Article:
OCEARCH Keeping Its Sights Set On Shark Research: Shark Research Groups Spar Over Methods

By: Kat Szmit

Topics: Marine Mammals , Sharks , Chatham , Environment

Clark Morgan, a research assistant and graduate student fellow at the University of Florida shares his work aboard the OCEARCH vessel, while scientists Bob Hueter, John Timinsky, and Dr. Mike Hyatt look on during an on board briefing. Kat Szmit Photo

On Monday afternoon roughly three miles off the shores of South Monomoy Island, a vessel rocked slowly on gentle swells as those on board peered eagerly at the water, hoping for one thing: the slice of a fin through the waves. Unfortunately, it was a shark-free day aboard the OCEARCH shark research boat, but the day provided an opportunity for guests joining the crew to learn a bit about what goes on “out there.”

Ironically, OCEARCH was the brainchild of a landlubber named Chris Fischer, who spun a popular ESPN series called “Offshore Adventures” into a successful non-profit when he started taking marine scientists out to conduct research on fish.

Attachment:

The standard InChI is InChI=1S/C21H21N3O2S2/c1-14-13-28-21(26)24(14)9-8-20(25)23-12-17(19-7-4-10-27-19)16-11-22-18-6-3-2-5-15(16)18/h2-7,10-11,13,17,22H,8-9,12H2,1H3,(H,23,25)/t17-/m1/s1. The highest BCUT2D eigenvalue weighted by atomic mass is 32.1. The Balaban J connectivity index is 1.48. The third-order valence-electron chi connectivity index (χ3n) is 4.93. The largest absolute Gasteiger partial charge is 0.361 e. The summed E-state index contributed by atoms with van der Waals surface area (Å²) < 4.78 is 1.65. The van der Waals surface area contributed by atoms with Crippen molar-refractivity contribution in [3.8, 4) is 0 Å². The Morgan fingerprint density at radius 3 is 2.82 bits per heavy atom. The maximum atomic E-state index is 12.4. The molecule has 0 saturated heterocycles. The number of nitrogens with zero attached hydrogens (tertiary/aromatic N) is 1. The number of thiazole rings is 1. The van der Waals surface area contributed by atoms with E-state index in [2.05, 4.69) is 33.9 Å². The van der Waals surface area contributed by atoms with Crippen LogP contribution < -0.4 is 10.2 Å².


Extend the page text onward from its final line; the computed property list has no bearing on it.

Little by little, Fischer began hearing about “the shark problem” until his interest was piqued.

“I asked, 'What's the shark thing?'” Fischer said. “That's when I began to learn about shark fin soup. We're losing 100 million sharks a year, 250,000 a day. There's no time left. We have to affect change fast.”

Fischer, a longtime angler and someone who is passionate about preserving the oceans, was captivated, and in 2007 took his first group of scientists out to tag and study sharks.

“We're still tracking one of the sharks from that,” Fischer said of the shark dubbed Kimel, a female great white.

Almost 30 sharks were tagged during that inaugural outing, spawning something of a movement involving the hands-on scientific study of sharks, which today are regularly tagged and tested on the OCEARCH research vessel in locations across the globe.

The boat is anchored about three miles from Monomoy to tag sharks and conduct research through Oct. 10. Though OCEARCH has plied these waters in the past – tagging five sharks in 2012 and 2013 – this visit is muddying the waters a bit due to a conflict with the Massachusetts Division of Marine Fisheries and the nonprofit Atlantic White Shark Conservancy.

According to the DMF and AWSC, where OCEARCH has chosen to conduct its latest research could interfere with the ongoing mark-recapture population study headed by Dr. Greg Skomal, a leading shark expert and marine biologist.